Military Anthrax Vaccine
Program About To End?
By Barbara Starr
WASHINGTON - ABCNEWS has learned that the Pentagon may be forced to temporarily suspend its highly controversial program to inoculate all military personnel against the deadly anthrax biological warfare agent.
A final decision could come as soon as next Friday, when Defense Secretary William Cohen is scheduled to be presented with the latest set of problems with the vaccination program.
The problem is simple. The Pentagon is running out of usable doses, and the Michigan production plant under construction that is supposed to be making new vaccine is so far behind schedule it cannot make new doses until January at the earliest.
This week, the Pentagon is conducting "reliability testing on one of the last lots, about 200,000 doses, that have been in storage for some years. Known as "Lot 22, it has already failed reliability testing once, so officials are fairly gloomy about its prospects.
The Guinea Pigs
The reliability testing is conducted by injecting guinea pigs with the vaccine in three separate strength levels, according to the Pentagon. Then the animals are exposed to anthrax. The ones receiving the strongest dose are supposed to live, and those receiving the weakest dose are expected to die. For the second time, Lot 22 has already been injected into a group of animals. Next Friday, the survival rate will be assessed.
If the death rate is not within accepted parameters, the inoculation program will be suspended, officials say. It may be six months before inoculations can resume.
And even if the death rate of the guinea pigs is "acceptable, the program still faces serious problems, officials say. If the testing is successful on Friday, the Food and Drug Administration wants to wait an additional seven days to assess the surviving guinea pigs again.
Plus, because so many of the nearly 1 million doses in inventory have had high failure rates in the reliability testing, the FDA and the Pentagon remain concerned about whether the doses can "credibly be used, one Defense Department official said. "All things being equal we would rather not use them, he said of the material in inventory.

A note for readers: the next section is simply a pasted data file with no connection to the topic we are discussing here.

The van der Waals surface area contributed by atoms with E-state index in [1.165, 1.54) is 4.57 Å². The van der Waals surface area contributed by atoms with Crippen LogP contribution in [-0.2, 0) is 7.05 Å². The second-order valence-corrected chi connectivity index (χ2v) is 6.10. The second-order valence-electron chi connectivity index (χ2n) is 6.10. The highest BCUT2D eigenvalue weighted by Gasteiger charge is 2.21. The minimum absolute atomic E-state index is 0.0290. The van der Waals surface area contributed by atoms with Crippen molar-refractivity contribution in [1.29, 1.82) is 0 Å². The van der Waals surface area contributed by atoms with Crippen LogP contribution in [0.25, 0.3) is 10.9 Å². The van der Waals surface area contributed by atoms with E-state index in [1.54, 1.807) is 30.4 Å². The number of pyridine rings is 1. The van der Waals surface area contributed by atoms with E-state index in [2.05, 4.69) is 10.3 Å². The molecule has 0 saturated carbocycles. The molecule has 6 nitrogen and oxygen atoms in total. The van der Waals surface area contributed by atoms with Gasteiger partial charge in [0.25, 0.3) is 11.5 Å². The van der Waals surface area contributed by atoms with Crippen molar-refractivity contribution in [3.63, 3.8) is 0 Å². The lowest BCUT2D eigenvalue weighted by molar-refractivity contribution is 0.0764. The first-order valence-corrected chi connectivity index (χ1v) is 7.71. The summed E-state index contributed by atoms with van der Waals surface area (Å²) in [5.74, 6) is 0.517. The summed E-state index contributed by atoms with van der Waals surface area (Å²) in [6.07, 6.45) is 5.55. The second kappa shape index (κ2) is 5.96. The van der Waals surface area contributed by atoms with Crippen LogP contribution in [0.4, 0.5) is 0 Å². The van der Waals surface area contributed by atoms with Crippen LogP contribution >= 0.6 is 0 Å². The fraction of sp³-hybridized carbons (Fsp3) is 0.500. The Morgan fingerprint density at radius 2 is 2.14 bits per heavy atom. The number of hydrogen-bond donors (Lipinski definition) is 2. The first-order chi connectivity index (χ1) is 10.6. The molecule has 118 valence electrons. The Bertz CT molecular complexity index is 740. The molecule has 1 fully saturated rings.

Delays Are Likely
So even if after the seven-day waiting period the guinea pigs are still alive, it appears likely that Secretary Cohen, at best, will face a decision to trim back the effort until January, inoculating only those soldiers deploying immediately to the high- threat regions of the Korean Peninsula and the Persian Gulf.
At the current rate of usage, about 75,000 doses per month, the suspension would be almost immediate, because the military only has "tens of thousands of doses left to administer. There is a "strategic reserve in the event of war, which cannot be used routinely.
Congress is scheduled to hold two days of hearings on the anthrax vaccination program beginning July 12. The last thing the Defense Department wants to do is suspend the effort, officials say.
Although hundreds of thousands of doses have been successfully administered, a group of highly vocal soldiers, sailors, and airman have refused to take the shot and instead faced discharge " claiming the vaccine is unsafe.
A History of Anthrax
1897 - Robert Koch is the first scientist to grow anthrax, a natural disease lethal to animals and humans, in the lab.
1970 - The FDA approves an anthrax vaccine for humans who might be exposed to animals carrying the disease, such as textile mill workers who handle contaminated wool.
January 1991 - More than 150,000 U.S. troops fighting in the Persian Gulf are inoculated against anthrax. Some Gulf War veterans have blamed the vaccine in part for the mysterious Gulf War syndrome, but no connection has been proved.
Aug. 6, 1991 - Iraq admits it was experimenting with anthrax as a biological weapon to be used in the Gulf War, but there,s no evidence it was actually used in the field.
March 1997 - The Michigan Biologic Products Institute, now BioPort Corp. , the sole maker of the anthrax vaccine, is cited by the FDA for improperly storing packaging materials. Over the next three years, the company comes under criticism for slow production of vaccines and for periodically demanding more money from the government to stay afloat.
May 18, 1998 - Defense Secretary William Cohen mandates that all active-duty and reserve military personnel get a six-shot, 18-month course of inoculation against anthrax.
January 1999 - U.S. Air Force Reserve Airman 1st Class Jeff Bettendorf refuses to be inoculated against anthrax. He is demoted and eventually discharged.
March 1999 - More military personnel refuse to take the anthrax vaccine, including 11 California Air Force Reserve pilots, two dozen Marines in Japan, and 23 sailors.
April 1999 - A preliminary study from the General Accounting Office says the vaccine has never been tested for long-term safety and that its effectiveness is also in question.
July 1999 - Rep. Ben Gilman, R-N.Y., introduces a bill to halt the vaccinations. The Pentagon says the vaccine is safe. By now, 200 troops have refused to take the vaccine.
Feb. 17, 2000 - A congressional panel says the Pentagon should halt the vaccinations and deems the anthrax vaccine experimental because its effectiveness against biological warfare is uncertain. Pentagon officials continue with the vaccinations, saying the vaccine is safe and anthrax is fatal.
April 14, 2000 - More than two years after the vaccination campaign was announced, only 420,000 of the 2.4 million military service members have completed the course of vaccination.
May 16, 2000 - Twenty-eight House members issue a letter asking the Department of Defense to stop the inoculations. By now, 570,000 service members have been immunized.
June 30, 2000 - The Department of Defense may have to suspend the inoculations.

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